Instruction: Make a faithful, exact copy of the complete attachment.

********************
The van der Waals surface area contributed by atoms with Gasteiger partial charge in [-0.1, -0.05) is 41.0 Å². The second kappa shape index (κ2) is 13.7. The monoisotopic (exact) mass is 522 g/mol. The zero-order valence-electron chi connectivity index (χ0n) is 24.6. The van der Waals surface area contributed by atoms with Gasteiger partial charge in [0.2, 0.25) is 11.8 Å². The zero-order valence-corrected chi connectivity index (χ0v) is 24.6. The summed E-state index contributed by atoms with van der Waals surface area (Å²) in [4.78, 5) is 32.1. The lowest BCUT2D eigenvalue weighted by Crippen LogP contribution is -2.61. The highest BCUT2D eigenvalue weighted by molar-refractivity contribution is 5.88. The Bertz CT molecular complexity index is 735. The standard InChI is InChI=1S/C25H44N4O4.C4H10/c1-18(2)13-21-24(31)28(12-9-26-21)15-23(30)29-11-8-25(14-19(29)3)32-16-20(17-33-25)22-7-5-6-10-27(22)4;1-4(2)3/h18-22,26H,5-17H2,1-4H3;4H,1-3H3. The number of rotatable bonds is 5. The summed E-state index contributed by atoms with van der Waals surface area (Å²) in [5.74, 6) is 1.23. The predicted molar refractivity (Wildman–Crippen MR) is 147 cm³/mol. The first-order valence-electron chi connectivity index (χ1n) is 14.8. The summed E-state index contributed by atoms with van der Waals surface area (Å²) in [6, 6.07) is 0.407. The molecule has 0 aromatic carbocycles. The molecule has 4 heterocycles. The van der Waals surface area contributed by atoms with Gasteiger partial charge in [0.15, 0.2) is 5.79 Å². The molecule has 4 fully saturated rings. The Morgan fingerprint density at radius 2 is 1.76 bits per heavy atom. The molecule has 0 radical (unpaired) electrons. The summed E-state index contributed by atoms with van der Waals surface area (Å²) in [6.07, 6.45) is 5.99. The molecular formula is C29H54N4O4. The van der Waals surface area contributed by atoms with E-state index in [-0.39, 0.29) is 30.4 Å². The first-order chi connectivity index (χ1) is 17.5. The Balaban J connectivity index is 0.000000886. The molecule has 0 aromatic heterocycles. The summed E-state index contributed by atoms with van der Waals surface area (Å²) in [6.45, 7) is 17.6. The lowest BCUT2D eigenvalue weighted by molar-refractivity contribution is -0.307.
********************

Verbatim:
The van der Waals surface area contributed by atoms with Gasteiger partial charge in [-0.1, -0.05) is 41.0 Å². The second kappa shape index (κ2) is 13.7. The monoisotopic (exact) mass is 522 g/mol. The zero-order valence-electron chi connectivity index (χ0n) is 24.6. The van der Waals surface area contributed by atoms with Gasteiger partial charge in [0.2, 0.25) is 11.8 Å². The zero-order valence-corrected chi connectivity index (χ0v) is 24.6. The summed E-state index contributed by atoms with van der Waals surface area (Å²) in [4.78, 5) is 32.1. The lowest BCUT2D eigenvalue weighted by Crippen LogP contribution is -2.61. The highest BCUT2D eigenvalue weighted by molar-refractivity contribution is 5.88. The Bertz CT molecular complexity index is 735. The standard InChI is InChI=1S/C25H44N4O4.C4H10/c1-18(2)13-21-24(31)28(12-9-26-21)15-23(30)29-11-8-25(14-19(29)3)32-16-20(17-33-25)22-7-5-6-10-27(22)4;1-4(2)3/h18-22,26H,5-17H2,1-4H3;4H,1-3H3. The number of rotatable bonds is 5. The summed E-state index contributed by atoms with van der Waals surface area (Å²) in [5.74, 6) is 1.23. The predicted molar refractivity (Wildman–Crippen MR) is 147 cm³/mol. The first-order valence-electron chi connectivity index (χ1n) is 14.8. The summed E-state index contributed by atoms with van der Waals surface area (Å²) in [6, 6.07) is 0.407. The molecule has 0 aromatic carbocycles. The molecule has 4 heterocycles. The van der Waals surface area contributed by atoms with Gasteiger partial charge in [0.15, 0.2) is 5.79 Å². The molecule has 4 fully saturated rings. The Morgan fingerprint density at radius 2 is 1.76 bits per heavy atom. The molecule has 0 radical (unpaired) electrons. The summed E-state index contributed by atoms with van der Waals surface area (Å²) in [6.07, 6.45) is 5.99. The molecular formula is C29H54N4O4. The van der Waals surface area contributed by atoms with E-state index in [-0.39, 0.29) is 30.4 Å². The first-order chi connectivity index (χ1) is 17.5. The Balaban J connectivity index is 0.000000886. The molecule has 0 aromatic heterocycles. The summed E-state index contributed by atoms with van der Waals surface area (Å²) in [6.45, 7) is 17.6. The lowest BCUT2D eigenvalue weighted by molar-refractivity contribution is -0.307.